Bradley Village

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    St George's Church

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    St George's Churchyard

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    Bluebells in Bradley Woods

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    Bradley Countryside

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    Bradley Woods

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    Victorian Postbox

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    Church Lane


Welcome to the quaint and historic village of Bradley.

Bradley Village & Parish History

The Domesday Book was commissioned in December 1085 by William the Conqueror, who invaded England in 1066. The first draft was completed in August 1086 and contained records for 13,418 settlements in the English counties south of the rivers Ribble and Tees (the border with Scotland at the time).

As you can see from the extract below, Bradley is mentioned and at that time the highest ranking official would have probably been Bishop Odo of Bayeux. Odo held land down as far as Kent and was reported to be a tyrant. He was a confidante of William the Conqueror and can be seen advising the King on the Bayeux tapestry.

  Place Name:   Bradley, Lincolnshire
  Folio:   343r Great Domesday Book
  People mentioned within entire folio:   Aelfric; Algar; Erik; Eskil; Eudo fitzSpirewic; Gamal; Guthmund; Ilbert, man of Odo, Bishop of Bayeux; Ketilbert; Losoard, man of Odo, Bishop of Bayeux; Odbert; Odhgrim; Othenkar; Swein; Thorulf; Tosti; Ulfgrimr; Wadard, man of Odo, Bishop of Bayeux; Wulfmaer; Wulfstan.

The name Bradley is reported to mean ‘broad wood’ or ‘wide clearing’ and dates before the Vikings established the port of Grimsby (originally Grim’s by). In the Domesday Book Bradley, Laceby and Scartho are all listed together. During the 13th century Ralph of Bradley was paid to build King John a castle in Grimsby but there are no records that the castle was ever built or even started (Gillet’s History of Grimsby). It is likely that during the 14th century the ‘Black Death’ dramatically reduced the population and there is evidence of an old village site to the South of the present Manor house. Bradley Woods and Dixon Woods were favourite haunts for the Mayor of Grimsby and the Burgess where they would hunt for boar. At this time during the late middle ages the woods would have covered a much greater acreage than today and the noblemen would have raced up and down the ‘rides’ chasing boar.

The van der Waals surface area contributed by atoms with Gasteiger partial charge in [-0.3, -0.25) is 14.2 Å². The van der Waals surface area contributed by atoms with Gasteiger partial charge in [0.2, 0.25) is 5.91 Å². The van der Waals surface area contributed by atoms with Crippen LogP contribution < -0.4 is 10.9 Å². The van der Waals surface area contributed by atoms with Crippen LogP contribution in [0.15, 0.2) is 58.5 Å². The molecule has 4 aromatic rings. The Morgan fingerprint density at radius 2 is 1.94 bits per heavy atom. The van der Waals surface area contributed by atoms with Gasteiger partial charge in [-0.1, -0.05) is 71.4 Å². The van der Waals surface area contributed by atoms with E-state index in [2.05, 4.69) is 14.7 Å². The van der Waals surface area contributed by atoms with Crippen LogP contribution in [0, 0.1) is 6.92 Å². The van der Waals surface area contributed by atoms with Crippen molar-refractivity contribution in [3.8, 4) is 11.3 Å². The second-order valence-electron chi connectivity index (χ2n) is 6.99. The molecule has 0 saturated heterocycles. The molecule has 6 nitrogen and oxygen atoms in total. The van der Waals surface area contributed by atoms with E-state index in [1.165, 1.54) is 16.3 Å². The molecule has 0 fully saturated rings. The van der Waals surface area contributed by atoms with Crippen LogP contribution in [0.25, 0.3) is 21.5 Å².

The people of Bradley used to supply the boar for the Mayor’s banquets and this is reflected in the coat of arms of Grimsby and Bradley which both display boar’s heads. The story that Henry VIII hunted in the woods when he visited Thornton Abbey in the 1540′s has never been substantiated.

St. George’s church lies at the heart of the village and is the oldest surviving part of the original medieval village. The base of the tower which has Norman features and this dates from the 12th century. During the 13th century most of the church tower was built including the slit windows near the top. The porch is 14th century as is the window on the South side of the chancel. The font is from the same period although it has been heavily recut over the years, it is renowned for the rhyme inscribed on it ‘Pater noster, ave Maria and creide leren ye chylde yt es nede’. (emphasising the importance of teaching children to say their prayers). During the 18th century the whole of the North side was pulled down. During the 19th century the box pews, plastering and panelling were completed and the roof also dates from this period.